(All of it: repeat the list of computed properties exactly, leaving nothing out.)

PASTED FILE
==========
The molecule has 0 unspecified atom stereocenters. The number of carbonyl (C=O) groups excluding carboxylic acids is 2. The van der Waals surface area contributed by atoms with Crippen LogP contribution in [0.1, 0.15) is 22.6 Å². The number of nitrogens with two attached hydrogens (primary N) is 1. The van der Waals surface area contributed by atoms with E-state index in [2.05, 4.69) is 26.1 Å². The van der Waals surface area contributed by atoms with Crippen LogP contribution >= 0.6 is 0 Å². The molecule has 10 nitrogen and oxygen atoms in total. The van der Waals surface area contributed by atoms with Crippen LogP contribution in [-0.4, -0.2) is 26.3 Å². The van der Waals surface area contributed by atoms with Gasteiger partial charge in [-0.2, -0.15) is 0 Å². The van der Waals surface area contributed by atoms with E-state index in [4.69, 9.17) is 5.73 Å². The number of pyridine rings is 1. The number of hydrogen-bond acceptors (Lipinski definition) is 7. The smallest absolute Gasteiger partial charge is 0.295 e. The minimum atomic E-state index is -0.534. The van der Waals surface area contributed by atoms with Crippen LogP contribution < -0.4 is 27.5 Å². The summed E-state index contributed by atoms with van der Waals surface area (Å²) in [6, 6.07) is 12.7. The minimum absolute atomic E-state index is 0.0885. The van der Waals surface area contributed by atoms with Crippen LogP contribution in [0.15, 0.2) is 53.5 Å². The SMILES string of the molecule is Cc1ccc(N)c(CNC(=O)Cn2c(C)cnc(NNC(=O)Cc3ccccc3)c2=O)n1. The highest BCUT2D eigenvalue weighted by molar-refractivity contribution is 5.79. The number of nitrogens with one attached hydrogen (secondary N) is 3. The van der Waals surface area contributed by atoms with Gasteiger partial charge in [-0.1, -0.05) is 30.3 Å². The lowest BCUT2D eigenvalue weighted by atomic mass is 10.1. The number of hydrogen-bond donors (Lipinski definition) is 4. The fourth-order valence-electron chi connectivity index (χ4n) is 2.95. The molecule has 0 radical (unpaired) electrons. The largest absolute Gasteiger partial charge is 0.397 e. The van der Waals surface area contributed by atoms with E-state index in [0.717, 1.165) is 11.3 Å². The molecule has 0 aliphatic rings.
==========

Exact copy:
The molecule has 0 unspecified atom stereocenters. The number of carbonyl (C=O) groups excluding carboxylic acids is 2. The van der Waals surface area contributed by atoms with Crippen LogP contribution in [0.1, 0.15) is 22.6 Å². The number of nitrogens with two attached hydrogens (primary N) is 1. The van der Waals surface area contributed by atoms with E-state index in [2.05, 4.69) is 26.1 Å². The van der Waals surface area contributed by atoms with Crippen LogP contribution >= 0.6 is 0 Å². The molecule has 10 nitrogen and oxygen atoms in total. The van der Waals surface area contributed by atoms with Crippen LogP contribution in [-0.4, -0.2) is 26.3 Å². The van der Waals surface area contributed by atoms with Gasteiger partial charge in [-0.2, -0.15) is 0 Å². The van der Waals surface area contributed by atoms with E-state index in [4.69, 9.17) is 5.73 Å². The number of pyridine rings is 1. The number of hydrogen-bond acceptors (Lipinski definition) is 7. The smallest absolute Gasteiger partial charge is 0.295 e. The minimum atomic E-state index is -0.534. The van der Waals surface area contributed by atoms with Crippen LogP contribution < -0.4 is 27.5 Å². The summed E-state index contributed by atoms with van der Waals surface area (Å²) in [6, 6.07) is 12.7. The minimum absolute atomic E-state index is 0.0885. The van der Waals surface area contributed by atoms with Crippen LogP contribution in [0.15, 0.2) is 53.5 Å². The SMILES string of the molecule is Cc1ccc(N)c(CNC(=O)Cn2c(C)cnc(NNC(=O)Cc3ccccc3)c2=O)n1. The highest BCUT2D eigenvalue weighted by molar-refractivity contribution is 5.79. The number of nitrogens with one attached hydrogen (secondary N) is 3. The van der Waals surface area contributed by atoms with Gasteiger partial charge in [-0.1, -0.05) is 30.3 Å². The lowest BCUT2D eigenvalue weighted by atomic mass is 10.1. The number of hydrogen-bond donors (Lipinski definition) is 4. The fourth-order valence-electron chi connectivity index (χ4n) is 2.95. The molecule has 0 radical (unpaired) electrons. The largest absolute Gasteiger partial charge is 0.397 e. The van der Waals surface area contributed by atoms with E-state index in [0.717, 1.165) is 11.3 Å². The molecule has 0 aliphatic rings.